Beer Recipe Homebrewing

Gingerpithecus: It’s NOT a Myth

Don’t worry Shadow-Fans, you’re going to learn a little something. Gingerpithecus, our uber-gingery wheat ale, is named after Gigantopithecus. Unlike the namesakes of most of our other brews, Gigantopithecus is not a cryptid, but a creature that actually existed in the fossil record.

Check out the following information from The UnMuseum:



Gigantopithecus was the largest of the primates. (Copyright Lee Krystek 1996)
During the Pleistocene Era (1.8 million to 10,000 years ago) large mammals ruled the Earth. One of these mammals was the great ape Gigantopithecus.
Gigantopithecus is known to have lived in what is now China and Southeast Asia. (In fact he was discovered, by Professor Gustav von Koenigswald, when the professor bought a set of fossil teeth from a Chinese druggist selling what he claimed were “dragon’s teeth” for medicinal purposes.)
Gigantopithecus was the largest primate that ever walked the Earth. He would have risen 9 to 10 feet high if he choose to stand up on only his hind legs, and probably weighed about 600 lbs (A few scientists suggest the largest of the males might have weighted almost 1,200 lbs.). In comparison, the largest gorilla stands only 6 feet tall and weighs about 300 to 400 lbs.
Both today’s gorilla and Gigantopithecus probably used their arms and knuckles to move about in quadripedal fashion. Though Gigantopithecus sounds like a terror he probably was a very gentle and retiring vegetarian, if we can use Mountain Gorilla behavior as a guide. Gorilla’s, despite inaccurate stories about them, are fairly shy creatures that only put on aggressive displays of chest-beating and snarling when their territory is threatened.
Gigantopithecus actually arose before the start of the Pleistocene Era (perhaps 13 million years ago) and went extinct about halfway through (500,000 years ago) the ice age before the other giant mammals did. Exactly why he went extinct is unknown, but it probably was due to changes in the climate to which Gigantopithecus was not able to adapt.
Some suggest that Gigantopithecus is not extinct, but is hiding in remote areas of the Himalaya Mountains or the forests of North-West America. Could a Gigantopithecus, or his descendants, be the source of the Yeti or Bigfoot tales?

Good questionUnMuseum… I definitely think it could.

Anyways, after our first brew session, Matt came to the altruistic conclusion that we should probably make a beer that the girls (our wives, girlfriends, etc.) would enjoy. He got a recipe from a friend of his, and even though it fractured a couple of our original rules (NO FRUIT BEER!!!) we still went with it. Why? Brewing is fun.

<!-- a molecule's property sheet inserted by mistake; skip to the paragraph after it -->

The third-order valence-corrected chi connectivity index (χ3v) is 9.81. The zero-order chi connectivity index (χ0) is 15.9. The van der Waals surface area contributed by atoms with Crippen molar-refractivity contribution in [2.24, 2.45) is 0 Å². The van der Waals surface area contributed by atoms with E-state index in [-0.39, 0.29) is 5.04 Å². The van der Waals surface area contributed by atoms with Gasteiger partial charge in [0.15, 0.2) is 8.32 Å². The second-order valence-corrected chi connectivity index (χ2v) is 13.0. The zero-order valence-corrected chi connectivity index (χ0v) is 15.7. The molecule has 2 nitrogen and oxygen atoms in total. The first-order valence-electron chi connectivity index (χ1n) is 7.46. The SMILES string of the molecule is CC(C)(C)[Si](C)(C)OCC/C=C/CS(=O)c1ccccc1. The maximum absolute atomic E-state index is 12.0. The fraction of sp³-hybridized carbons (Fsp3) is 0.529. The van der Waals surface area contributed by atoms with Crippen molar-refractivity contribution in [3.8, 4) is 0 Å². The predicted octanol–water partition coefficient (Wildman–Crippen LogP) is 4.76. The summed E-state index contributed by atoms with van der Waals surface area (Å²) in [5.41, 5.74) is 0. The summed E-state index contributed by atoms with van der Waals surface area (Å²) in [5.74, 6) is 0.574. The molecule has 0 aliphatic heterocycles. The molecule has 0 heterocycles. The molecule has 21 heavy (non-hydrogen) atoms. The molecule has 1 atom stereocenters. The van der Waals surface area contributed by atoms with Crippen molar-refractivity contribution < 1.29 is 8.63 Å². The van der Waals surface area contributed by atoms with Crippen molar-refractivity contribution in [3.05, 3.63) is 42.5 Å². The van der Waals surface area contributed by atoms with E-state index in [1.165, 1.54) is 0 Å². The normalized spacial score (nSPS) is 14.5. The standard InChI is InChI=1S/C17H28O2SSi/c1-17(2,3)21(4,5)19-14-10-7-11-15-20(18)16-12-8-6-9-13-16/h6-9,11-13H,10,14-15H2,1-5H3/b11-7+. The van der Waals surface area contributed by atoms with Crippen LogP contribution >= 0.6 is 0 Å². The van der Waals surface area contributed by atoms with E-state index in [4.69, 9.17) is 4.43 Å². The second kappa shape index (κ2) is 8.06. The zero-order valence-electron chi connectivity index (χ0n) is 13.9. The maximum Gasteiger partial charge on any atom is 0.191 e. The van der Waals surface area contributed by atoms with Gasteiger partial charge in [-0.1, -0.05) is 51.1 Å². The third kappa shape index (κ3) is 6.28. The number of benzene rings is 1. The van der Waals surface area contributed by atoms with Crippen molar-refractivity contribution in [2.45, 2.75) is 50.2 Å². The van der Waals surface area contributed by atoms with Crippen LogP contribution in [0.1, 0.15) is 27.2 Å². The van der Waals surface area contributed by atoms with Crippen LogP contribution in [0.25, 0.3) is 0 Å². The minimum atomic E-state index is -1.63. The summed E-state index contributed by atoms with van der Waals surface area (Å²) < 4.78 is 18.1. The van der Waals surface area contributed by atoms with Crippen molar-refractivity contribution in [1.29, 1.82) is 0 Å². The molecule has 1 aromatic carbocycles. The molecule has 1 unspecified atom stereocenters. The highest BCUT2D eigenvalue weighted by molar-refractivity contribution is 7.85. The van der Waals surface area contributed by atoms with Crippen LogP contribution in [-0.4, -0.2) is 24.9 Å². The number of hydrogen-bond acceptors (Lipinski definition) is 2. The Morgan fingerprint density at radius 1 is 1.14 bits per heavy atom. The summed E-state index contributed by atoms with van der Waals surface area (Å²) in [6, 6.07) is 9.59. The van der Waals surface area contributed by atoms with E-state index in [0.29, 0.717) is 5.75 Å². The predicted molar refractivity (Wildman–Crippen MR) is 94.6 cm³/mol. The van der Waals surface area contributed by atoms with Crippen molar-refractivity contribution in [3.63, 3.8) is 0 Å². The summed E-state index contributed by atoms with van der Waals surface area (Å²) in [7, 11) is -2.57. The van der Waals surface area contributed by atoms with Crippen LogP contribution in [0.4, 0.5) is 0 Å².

This is an ALL Extract recipe

5 lbs Extra Light DME

2 lbs Wheat DME

2 oz of thin-sliced ginger

.5 oz cascade hops at 60 min

.5 oz cascade hops at 30 min

.5 oz cascade hops at steep

Yeast : 3rd Gen Safale-56 (Can sub American Safale-05)

Directions: Warm 2.5 gal of water to 150°

Dissolve in 2.5 lbs of the XL DME and add .5oz cascade.

Bring to a boil. After 30 min, add .5 oz cascade, and dissolve in 2lbs wheat DME.

Boil another 30 min and remove from heat.

Dissolve remaining XL DME (2.5 lbs), and add last .5 oz cascade and 2 oz. ginger (in a muslin bag or cheesecloth). Let these steep for 20 min.

Chill the wort, and sparge the hops and ginger when pouring into the primary.

Top ‘er off to 5.25 gallons.

Pitch yeast at 65-70° and ferment for 7-10 days.

Transfer to secondary, and add 2.5 oz of sliced ginger and the zest from 2 medium lemons (again, in a bag or cheesecloth).

Give the secondary another 7-10 days, and then bottle.

Shadow Note: With regular bottling sugar (corn sugar) the brew was drinkable in less than a week, but I found that the ginger mellowed after about 2 weeks for a smoother, sweeter beer, with a little less bite.

I’ll be honest; I thought I was going to hate this beer. I don’t like most of the wheat beers that I try, and I tend to dislike beer that’s been flavored by other things (ginger, lemon, apricot, etc). However, after a month of sitting in bottles, we’ve produced a surprisingly crisp, smooth and deliciously balanced brew. Yeah, maybe it’s a little gingery, but it’s nice and refreshing on a summer day! Cheers!

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